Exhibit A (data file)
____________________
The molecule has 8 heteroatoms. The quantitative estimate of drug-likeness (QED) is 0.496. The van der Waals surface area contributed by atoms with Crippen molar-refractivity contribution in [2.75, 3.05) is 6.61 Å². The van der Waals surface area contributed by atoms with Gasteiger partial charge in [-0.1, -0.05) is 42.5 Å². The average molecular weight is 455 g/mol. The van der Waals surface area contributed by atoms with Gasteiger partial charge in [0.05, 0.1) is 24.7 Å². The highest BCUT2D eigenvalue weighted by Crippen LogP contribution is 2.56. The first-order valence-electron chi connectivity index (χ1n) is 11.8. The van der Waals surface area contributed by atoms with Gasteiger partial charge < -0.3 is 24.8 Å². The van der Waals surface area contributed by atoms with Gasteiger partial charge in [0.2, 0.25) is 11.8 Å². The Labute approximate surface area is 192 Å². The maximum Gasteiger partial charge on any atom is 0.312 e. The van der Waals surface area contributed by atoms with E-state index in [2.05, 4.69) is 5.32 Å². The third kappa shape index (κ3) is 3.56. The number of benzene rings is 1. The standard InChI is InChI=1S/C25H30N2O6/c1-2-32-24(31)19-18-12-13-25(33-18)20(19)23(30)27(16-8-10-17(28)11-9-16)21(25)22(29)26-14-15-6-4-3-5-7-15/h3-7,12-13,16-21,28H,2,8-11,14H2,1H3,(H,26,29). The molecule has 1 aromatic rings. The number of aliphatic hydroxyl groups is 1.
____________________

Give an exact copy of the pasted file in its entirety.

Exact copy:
The molecule has 8 heteroatoms. The quantitative estimate of drug-likeness (QED) is 0.496. The van der Waals surface area contributed by atoms with Crippen molar-refractivity contribution in [2.75, 3.05) is 6.61 Å². The van der Waals surface area contributed by atoms with Gasteiger partial charge in [-0.1, -0.05) is 42.5 Å². The average molecular weight is 455 g/mol. The van der Waals surface area contributed by atoms with Gasteiger partial charge in [0.05, 0.1) is 24.7 Å². The highest BCUT2D eigenvalue weighted by Crippen LogP contribution is 2.56. The first-order valence-electron chi connectivity index (χ1n) is 11.8. The van der Waals surface area contributed by atoms with Gasteiger partial charge < -0.3 is 24.8 Å². The van der Waals surface area contributed by atoms with Gasteiger partial charge in [0.2, 0.25) is 11.8 Å². The Labute approximate surface area is 192 Å². The maximum Gasteiger partial charge on any atom is 0.312 e. The van der Waals surface area contributed by atoms with E-state index in [2.05, 4.69) is 5.32 Å². The third kappa shape index (κ3) is 3.56. The number of benzene rings is 1. The standard InChI is InChI=1S/C25H30N2O6/c1-2-32-24(31)19-18-12-13-25(33-18)20(19)23(30)27(16-8-10-17(28)11-9-16)21(25)22(29)26-14-15-6-4-3-5-7-15/h3-7,12-13,16-21,28H,2,8-11,14H2,1H3,(H,26,29). The molecule has 1 aromatic rings. The number of aliphatic hydroxyl groups is 1.